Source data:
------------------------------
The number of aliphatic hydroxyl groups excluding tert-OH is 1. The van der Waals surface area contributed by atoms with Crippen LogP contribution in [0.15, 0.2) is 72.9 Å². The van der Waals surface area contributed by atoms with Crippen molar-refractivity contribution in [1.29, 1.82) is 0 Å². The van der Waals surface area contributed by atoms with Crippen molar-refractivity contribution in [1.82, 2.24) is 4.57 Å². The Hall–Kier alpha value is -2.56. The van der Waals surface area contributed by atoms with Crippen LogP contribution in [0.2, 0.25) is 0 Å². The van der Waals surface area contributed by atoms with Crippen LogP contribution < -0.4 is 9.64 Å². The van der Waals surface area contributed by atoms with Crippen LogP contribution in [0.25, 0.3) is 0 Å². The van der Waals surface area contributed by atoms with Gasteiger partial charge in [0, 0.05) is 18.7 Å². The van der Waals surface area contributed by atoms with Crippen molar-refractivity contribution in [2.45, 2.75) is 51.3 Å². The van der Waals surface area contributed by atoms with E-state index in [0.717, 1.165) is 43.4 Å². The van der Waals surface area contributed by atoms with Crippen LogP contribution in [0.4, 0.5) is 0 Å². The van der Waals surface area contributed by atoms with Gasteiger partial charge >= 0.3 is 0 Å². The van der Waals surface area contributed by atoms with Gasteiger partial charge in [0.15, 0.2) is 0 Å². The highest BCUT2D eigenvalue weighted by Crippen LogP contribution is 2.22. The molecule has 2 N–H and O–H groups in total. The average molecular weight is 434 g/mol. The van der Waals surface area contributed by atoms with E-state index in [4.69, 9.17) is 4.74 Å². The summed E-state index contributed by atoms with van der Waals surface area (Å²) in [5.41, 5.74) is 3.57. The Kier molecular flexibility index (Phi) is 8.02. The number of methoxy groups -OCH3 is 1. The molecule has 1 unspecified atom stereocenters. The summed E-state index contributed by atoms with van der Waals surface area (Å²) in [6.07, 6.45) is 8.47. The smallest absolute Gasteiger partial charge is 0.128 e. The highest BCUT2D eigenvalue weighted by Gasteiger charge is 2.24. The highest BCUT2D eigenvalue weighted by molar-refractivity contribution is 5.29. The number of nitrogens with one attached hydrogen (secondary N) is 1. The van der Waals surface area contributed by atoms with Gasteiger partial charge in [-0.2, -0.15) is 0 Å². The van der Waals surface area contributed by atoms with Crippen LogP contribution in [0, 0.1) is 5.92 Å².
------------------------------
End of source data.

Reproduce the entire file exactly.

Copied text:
The number of aliphatic hydroxyl groups excluding tert-OH is 1. The van der Waals surface area contributed by atoms with Crippen LogP contribution in [0.15, 0.2) is 72.9 Å². The van der Waals surface area contributed by atoms with Crippen molar-refractivity contribution in [1.29, 1.82) is 0 Å². The van der Waals surface area contributed by atoms with Crippen molar-refractivity contribution in [1.82, 2.24) is 4.57 Å². The Hall–Kier alpha value is -2.56. The van der Waals surface area contributed by atoms with Crippen LogP contribution in [0.2, 0.25) is 0 Å². The van der Waals surface area contributed by atoms with Crippen LogP contribution < -0.4 is 9.64 Å². The van der Waals surface area contributed by atoms with Crippen LogP contribution in [0.25, 0.3) is 0 Å². The van der Waals surface area contributed by atoms with Gasteiger partial charge in [0, 0.05) is 18.7 Å². The van der Waals surface area contributed by atoms with Crippen molar-refractivity contribution in [2.45, 2.75) is 51.3 Å². The van der Waals surface area contributed by atoms with E-state index in [0.717, 1.165) is 43.4 Å². The van der Waals surface area contributed by atoms with Crippen LogP contribution in [0.4, 0.5) is 0 Å². The van der Waals surface area contributed by atoms with Gasteiger partial charge >= 0.3 is 0 Å². The van der Waals surface area contributed by atoms with Gasteiger partial charge in [0.15, 0.2) is 0 Å². The highest BCUT2D eigenvalue weighted by Crippen LogP contribution is 2.22. The molecule has 2 N–H and O–H groups in total. The average molecular weight is 434 g/mol. The van der Waals surface area contributed by atoms with E-state index in [4.69, 9.17) is 4.74 Å². The summed E-state index contributed by atoms with van der Waals surface area (Å²) in [5.41, 5.74) is 3.57. The Kier molecular flexibility index (Phi) is 8.02. The number of methoxy groups -OCH3 is 1. The molecule has 1 unspecified atom stereocenters. The summed E-state index contributed by atoms with van der Waals surface area (Å²) in [6.07, 6.45) is 8.47. The smallest absolute Gasteiger partial charge is 0.128 e. The highest BCUT2D eigenvalue weighted by Gasteiger charge is 2.24. The highest BCUT2D eigenvalue weighted by molar-refractivity contribution is 5.29. The number of nitrogens with one attached hydrogen (secondary N) is 1. The van der Waals surface area contributed by atoms with Gasteiger partial charge in [-0.2, -0.15) is 0 Å². The van der Waals surface area contributed by atoms with Crippen LogP contribution in [0, 0.1) is 5.92 Å².